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Socially Responsible Investing: The New Wave

Socially responsible investing (SRI) is a growing trend in the market. As investors direct their cash more towards environmentally and socially friendly companies. Here’s why you should be keeping a close eye on the new wave of SRI:

What is SRI?

Socially Responsible Investing is essentially cause-based investing where the ethos of the investor is more orientated towards sustainability and renewability. Andrew Baxter exclaims – this is a very defiant sector and is really the antithesis of a lot of sectors. Funnily enough, almost $1.25T USD has been funneled into SRI investments since 2007 which indicates this is a very growing industry and as we will discuss later on – one that is certainly performing beyond expectations. 

 Paradigm shifts in history

Taking a look back at the archives on the kinds of investments we have mostly seen throughout history. The majority of these companies making the largest profits despite their carbon and environmental footprint. Host Andrew Baxter remembers the kind of chat that went on in the early 90’s on his London City Trading Floor for the ONLY unit trust that invested in eco-friendly businesses, being only for ‘tofu munching greenies.

As we are sure you are probably well aware, a lot has changed since then with respect to investor’s attitudes towards these kinds of businesses – a paradigm shift in history. Now, SRI is a mainstream trend that many investors are acting on. Making it one of the fastest-growing shifts in market attitudes in recent history.

Socially responsible investing examples

Before we jump into some SRI investment examples, let’s first talk about what SRI isn’t, for example – investors who are more socially orientated may decide to have a predisposition to stocks in the coal mining space, military equipment production sector, the tobacco industry or companies who are in betting and gambling. As we know, with the change in social values over time, investors are aiming their investments more towards companies like Beyond Meat, Tesla or ETF’s that invest and hold a basket of SRI stocks like TAN – the solar energy fund.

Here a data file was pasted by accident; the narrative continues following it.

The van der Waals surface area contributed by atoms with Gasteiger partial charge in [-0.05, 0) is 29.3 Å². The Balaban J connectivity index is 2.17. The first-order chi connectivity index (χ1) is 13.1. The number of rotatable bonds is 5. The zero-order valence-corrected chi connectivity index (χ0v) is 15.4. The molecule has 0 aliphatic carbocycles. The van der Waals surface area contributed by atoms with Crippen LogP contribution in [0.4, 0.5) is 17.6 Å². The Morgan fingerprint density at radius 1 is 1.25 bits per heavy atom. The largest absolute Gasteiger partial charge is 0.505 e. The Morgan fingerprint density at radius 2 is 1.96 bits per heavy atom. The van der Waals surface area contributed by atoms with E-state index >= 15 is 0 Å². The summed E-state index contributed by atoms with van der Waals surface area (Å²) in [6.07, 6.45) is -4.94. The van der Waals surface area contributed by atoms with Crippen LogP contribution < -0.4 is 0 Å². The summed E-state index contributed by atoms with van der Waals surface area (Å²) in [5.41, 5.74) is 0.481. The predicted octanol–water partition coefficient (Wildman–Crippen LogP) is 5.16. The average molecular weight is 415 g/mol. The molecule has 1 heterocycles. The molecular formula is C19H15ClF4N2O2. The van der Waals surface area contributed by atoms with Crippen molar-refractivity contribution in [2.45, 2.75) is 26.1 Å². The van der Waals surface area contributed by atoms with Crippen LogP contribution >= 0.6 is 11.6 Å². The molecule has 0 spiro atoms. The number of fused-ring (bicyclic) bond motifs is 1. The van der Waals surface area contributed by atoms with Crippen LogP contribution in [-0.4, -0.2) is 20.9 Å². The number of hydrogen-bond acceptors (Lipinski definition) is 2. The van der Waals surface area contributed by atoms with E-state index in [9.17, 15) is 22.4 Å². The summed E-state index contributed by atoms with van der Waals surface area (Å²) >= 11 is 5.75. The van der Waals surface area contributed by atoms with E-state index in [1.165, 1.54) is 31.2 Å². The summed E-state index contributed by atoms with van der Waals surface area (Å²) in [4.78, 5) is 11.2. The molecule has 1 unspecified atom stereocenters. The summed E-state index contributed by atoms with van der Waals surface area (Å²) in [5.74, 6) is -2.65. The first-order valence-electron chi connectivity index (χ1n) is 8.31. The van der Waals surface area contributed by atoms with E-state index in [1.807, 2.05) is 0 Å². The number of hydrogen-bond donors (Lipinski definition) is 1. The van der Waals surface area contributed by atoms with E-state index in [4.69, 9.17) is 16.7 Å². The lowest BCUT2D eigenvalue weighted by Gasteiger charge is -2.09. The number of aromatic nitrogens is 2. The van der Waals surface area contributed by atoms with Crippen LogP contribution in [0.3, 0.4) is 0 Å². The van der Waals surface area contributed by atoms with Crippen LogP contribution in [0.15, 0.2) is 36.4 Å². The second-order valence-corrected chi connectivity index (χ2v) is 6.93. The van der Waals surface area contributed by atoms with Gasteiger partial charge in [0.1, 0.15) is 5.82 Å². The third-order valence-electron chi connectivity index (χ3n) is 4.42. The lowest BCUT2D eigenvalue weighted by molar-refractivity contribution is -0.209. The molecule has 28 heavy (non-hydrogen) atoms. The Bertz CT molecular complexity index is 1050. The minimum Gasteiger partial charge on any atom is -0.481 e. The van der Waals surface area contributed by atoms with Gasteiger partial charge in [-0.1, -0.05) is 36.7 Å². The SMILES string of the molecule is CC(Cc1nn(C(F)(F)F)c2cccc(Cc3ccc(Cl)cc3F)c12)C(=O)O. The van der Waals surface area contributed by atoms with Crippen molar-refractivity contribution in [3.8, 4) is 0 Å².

What do these companies all have in common you ask? They all promote the use of renewable and sustainable energy in order to preserve the environment. To no surprise, eco-friendly stocks like TSLA are up somewhat 1000% this year, TAN has risen nearly 300% over the past 12 months and Beyond Meat has been one of the best performing stocks on the S&P500. Coincidence? We think not! 

SRI Index vs. The US broader market index

In 1994 we saw the inception of the SRI index – a list of stocks compiled that were all ‘SRI certified’ given they were promoting renewable energy or offered cause-based investments. Comparing this to the US broader market index, the S&P500 (which has had a cracking run in the last 10 years), the SRI index has outperformed since inception in 1994 and even more so recently in the last 5 years. In simple terms – SRI stocks do better than normal stocks. Wild, right?

The reason for this – more and more investors are shying away from companies who have a negative impact on the environment. This has caused the buying and therefore the rise in SRI companies, and thus the sell and fall of dogmatic, socially irresponsible companies on the other side of the coin.

How to gain exposure to SRI stocks 

As the mainstream, done thing – many investors find themselves stuck on how to invest their money into SRI stocks. Host Andrew Baxter recommends kicking it off with something more general like an ETF – for example. TAN which holds solar stocks or LIT with holds lithium energy stocks. This will give you exposure to a particular sector that is ‘SRI certified’ without having the stress.

#For someone more advanced who is competent in their technical and fundamental analysis. You may opt to select a niche of stocks that you have a particularly bullish outlook on in this space. We call this the litmus test of relevancy. It is something Andrew teaches through Australian Investment Education to ensure you have exposure to the best performing sectors.

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